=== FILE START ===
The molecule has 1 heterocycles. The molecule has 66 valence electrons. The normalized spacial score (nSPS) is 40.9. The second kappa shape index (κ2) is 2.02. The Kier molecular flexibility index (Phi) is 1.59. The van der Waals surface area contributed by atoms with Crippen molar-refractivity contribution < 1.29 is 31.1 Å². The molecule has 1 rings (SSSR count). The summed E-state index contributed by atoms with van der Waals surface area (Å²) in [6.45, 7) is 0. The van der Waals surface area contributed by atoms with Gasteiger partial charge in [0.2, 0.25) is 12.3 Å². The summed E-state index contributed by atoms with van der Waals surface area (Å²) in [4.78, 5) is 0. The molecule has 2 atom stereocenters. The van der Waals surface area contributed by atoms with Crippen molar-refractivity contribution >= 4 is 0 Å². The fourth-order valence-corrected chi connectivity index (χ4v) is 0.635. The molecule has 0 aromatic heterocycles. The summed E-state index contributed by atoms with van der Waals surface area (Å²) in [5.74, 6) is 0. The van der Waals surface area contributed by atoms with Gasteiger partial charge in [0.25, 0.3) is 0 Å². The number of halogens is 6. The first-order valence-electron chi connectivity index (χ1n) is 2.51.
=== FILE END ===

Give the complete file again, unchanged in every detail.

The molecule has 1 heterocycles. The molecule has 66 valence electrons. The normalized spacial score (nSPS) is 40.9. The second kappa shape index (κ2) is 2.02. The Kier molecular flexibility index (Phi) is 1.59. The van der Waals surface area contributed by atoms with Crippen molar-refractivity contribution < 1.29 is 31.1 Å². The molecule has 1 rings (SSSR count). The summed E-state index contributed by atoms with van der Waals surface area (Å²) in [6.45, 7) is 0. The van der Waals surface area contributed by atoms with Gasteiger partial charge in [0.2, 0.25) is 12.3 Å². The summed E-state index contributed by atoms with van der Waals surface area (Å²) in [4.78, 5) is 0. The molecule has 2 atom stereocenters. The van der Waals surface area contributed by atoms with Crippen molar-refractivity contribution >= 4 is 0 Å². The fourth-order valence-corrected chi connectivity index (χ4v) is 0.635. The molecule has 0 aromatic heterocycles. The summed E-state index contributed by atoms with van der Waals surface area (Å²) in [5.74, 6) is 0. The van der Waals surface area contributed by atoms with Gasteiger partial charge in [0.25, 0.3) is 0 Å². The number of halogens is 6. The first-order valence-electron chi connectivity index (χ1n) is 2.51.